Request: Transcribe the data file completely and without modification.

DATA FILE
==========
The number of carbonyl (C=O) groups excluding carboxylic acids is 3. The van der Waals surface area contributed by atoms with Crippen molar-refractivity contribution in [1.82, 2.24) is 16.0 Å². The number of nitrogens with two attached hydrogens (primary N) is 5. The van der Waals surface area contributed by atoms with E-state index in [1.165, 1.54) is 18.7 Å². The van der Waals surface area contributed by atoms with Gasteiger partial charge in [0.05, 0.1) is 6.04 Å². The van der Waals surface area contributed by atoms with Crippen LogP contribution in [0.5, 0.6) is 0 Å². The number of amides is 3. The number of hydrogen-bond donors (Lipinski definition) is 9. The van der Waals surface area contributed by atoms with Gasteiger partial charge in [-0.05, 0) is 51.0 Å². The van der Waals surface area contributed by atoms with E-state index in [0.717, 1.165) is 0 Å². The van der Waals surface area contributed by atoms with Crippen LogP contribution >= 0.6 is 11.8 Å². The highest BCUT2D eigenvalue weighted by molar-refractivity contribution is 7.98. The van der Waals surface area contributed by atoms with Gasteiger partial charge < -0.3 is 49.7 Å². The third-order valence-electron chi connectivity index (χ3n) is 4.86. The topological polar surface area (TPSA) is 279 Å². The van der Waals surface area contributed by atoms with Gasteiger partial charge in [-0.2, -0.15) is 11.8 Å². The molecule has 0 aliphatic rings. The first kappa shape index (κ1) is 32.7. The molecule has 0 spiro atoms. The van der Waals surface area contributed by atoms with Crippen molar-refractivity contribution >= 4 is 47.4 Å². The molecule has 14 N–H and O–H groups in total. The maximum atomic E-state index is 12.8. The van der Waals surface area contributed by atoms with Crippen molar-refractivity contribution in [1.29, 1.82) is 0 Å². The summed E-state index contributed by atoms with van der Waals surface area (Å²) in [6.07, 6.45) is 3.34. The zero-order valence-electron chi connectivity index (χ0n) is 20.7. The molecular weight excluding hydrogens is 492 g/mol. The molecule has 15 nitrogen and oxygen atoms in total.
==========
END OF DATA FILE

The number of carbonyl (C=O) groups excluding carboxylic acids is 3. The van der Waals surface area contributed by atoms with Crippen molar-refractivity contribution in [1.82, 2.24) is 16.0 Å². The number of nitrogens with two attached hydrogens (primary N) is 5. The van der Waals surface area contributed by atoms with E-state index in [1.165, 1.54) is 18.7 Å². The van der Waals surface area contributed by atoms with Gasteiger partial charge in [0.05, 0.1) is 6.04 Å². The van der Waals surface area contributed by atoms with Crippen LogP contribution in [0.5, 0.6) is 0 Å². The number of amides is 3. The number of hydrogen-bond donors (Lipinski definition) is 9. The van der Waals surface area contributed by atoms with Gasteiger partial charge in [-0.05, 0) is 51.0 Å². The van der Waals surface area contributed by atoms with E-state index in [0.717, 1.165) is 0 Å². The van der Waals surface area contributed by atoms with Crippen LogP contribution >= 0.6 is 11.8 Å². The highest BCUT2D eigenvalue weighted by molar-refractivity contribution is 7.98. The van der Waals surface area contributed by atoms with Gasteiger partial charge < -0.3 is 49.7 Å². The third-order valence-electron chi connectivity index (χ3n) is 4.86. The topological polar surface area (TPSA) is 279 Å². The van der Waals surface area contributed by atoms with Gasteiger partial charge in [-0.2, -0.15) is 11.8 Å². The molecule has 0 aliphatic rings. The first kappa shape index (κ1) is 32.7. The molecule has 0 spiro atoms. The van der Waals surface area contributed by atoms with Crippen molar-refractivity contribution >= 4 is 47.4 Å². The molecule has 14 N–H and O–H groups in total. The maximum atomic E-state index is 12.8. The van der Waals surface area contributed by atoms with Crippen molar-refractivity contribution in [1.29, 1.82) is 0 Å². The summed E-state index contributed by atoms with van der Waals surface area (Å²) in [6.07, 6.45) is 3.34. The zero-order valence-electron chi connectivity index (χ0n) is 20.7. The molecular weight excluding hydrogens is 492 g/mol. The molecule has 15 nitrogen and oxygen atoms in total.